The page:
|Abnormal drought leaves many shrimp-raising ponds in Thạnh Hải Commune in the southern province of Bến Tre dry. Việt Nam is among countries directly affected by climate change. - VNA/VNS Photo Duy Khương|
HÀ NỘI - Multilateral, regional and international deals and initiatives to counter global warming must be prioritised and implemented, said Ngô Thị Hòa, ambassador of Việt Nam to the Netherlands, on Thursday.
Speaking during a round table meeting on climate and security in the Netherlands, she stated that as a country that is directly affected by climate change, Việt Nam has actively contributed to programmes and action plans to tackle the issue.
Việt Nam will subsequently host an Asia-Europe meeting to jointly respond to climate change and achieve their sustainable development goals in the middle of 2018, to raise awareness and call for international co-operation and policy sharing between the Netherlands, the European Union, and Asian countries suffering from the effects of climate change.
The annual roundtable meeting, hosted by the Delft-based IHE Delft Institute for Water Education, attracted the participation of 60 delegates representing foreign diplomatic delegations, the Dutch ministries of Foreign Affairs and Defence, Clingendael Academy, various research institutions and non-governmental organisations, and Dutch and international scholars.
The meeting aims to promote international co-operation and share strategies to address the challenges posed by climate change, including those related to natural resources, food security and migration, as well as the international response to climate change and the stability of countries that are vulnerable to global warming.
The meeting saw the participation of various countries and provided them with the opportunity to co-operate, maintain peace and strengthen the engagement of international agreements and initiatives.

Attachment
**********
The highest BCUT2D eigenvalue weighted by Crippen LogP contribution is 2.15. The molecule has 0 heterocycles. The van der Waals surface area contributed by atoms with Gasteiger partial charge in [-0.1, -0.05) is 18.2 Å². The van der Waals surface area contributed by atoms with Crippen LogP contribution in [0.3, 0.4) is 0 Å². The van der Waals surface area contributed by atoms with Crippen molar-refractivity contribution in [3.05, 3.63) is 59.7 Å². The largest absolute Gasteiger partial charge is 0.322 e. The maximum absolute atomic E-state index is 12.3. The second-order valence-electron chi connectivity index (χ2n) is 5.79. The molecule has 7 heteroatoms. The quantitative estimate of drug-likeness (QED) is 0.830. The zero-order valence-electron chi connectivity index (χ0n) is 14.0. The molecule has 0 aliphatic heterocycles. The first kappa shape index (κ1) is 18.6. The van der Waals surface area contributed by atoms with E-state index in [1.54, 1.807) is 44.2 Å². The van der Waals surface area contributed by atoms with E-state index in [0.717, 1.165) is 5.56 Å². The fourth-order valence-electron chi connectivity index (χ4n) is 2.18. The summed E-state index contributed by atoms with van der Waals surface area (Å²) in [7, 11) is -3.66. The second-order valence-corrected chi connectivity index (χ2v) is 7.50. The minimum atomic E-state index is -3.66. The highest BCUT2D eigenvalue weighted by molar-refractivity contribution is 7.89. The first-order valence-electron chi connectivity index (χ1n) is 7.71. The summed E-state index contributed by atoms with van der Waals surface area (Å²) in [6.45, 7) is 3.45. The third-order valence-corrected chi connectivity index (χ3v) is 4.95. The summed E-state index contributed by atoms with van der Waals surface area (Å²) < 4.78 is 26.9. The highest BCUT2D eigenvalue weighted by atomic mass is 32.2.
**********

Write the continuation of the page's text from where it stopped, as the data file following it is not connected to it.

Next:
While addressing the event, Professor Eddy Moors, rector of the IHE Delft Institute for Water Education, said that climate and security are closely interrelated, and all countries require regional and international approaches to face its challenges.
He added that it is necessary to place the issues of climate and security on international agendas, so every nation and all individuals can have a better understanding and plan effective action to solve the problem.
Other speakers from Clingendael Academy and the IHE Delft Institute also highlighted the relationship between climate change and cross-border migration with security in countries that are prone to rising sea levels, such as Bangladesh and Chad, as well as the issue of water scarcity and the potential solutions to remove salt in seawater and provide fresh water, to maintain stability in drought-hit areas.
They also discussed the role of water diplomacy in countries that share border on rivers, as well as conflicts caused by competition for water resources, and the necessity of promoting the international efforts to protect fauna and enhance the sustainability of nature reserves.
Michel van Winden, representative of the Dutch Ministry of Foreign Affairs, said that the Netherlands has attached great importance to its response to climate change and is ready to co-operate with other countries on this issue.
As a non-permanent member of the United Nations Security Council since 2018, the Netherlands will include the issues of climate and security on the UN’s agenda, to promote international co-operation in this area, Winden added.
The participants were informed that the 23rd UN Climate Change Conference will take place in Germany in November while the Dutch Ministry of Foreign Affairs will organise the Planetary Security Conference at the Hague in December. – VNS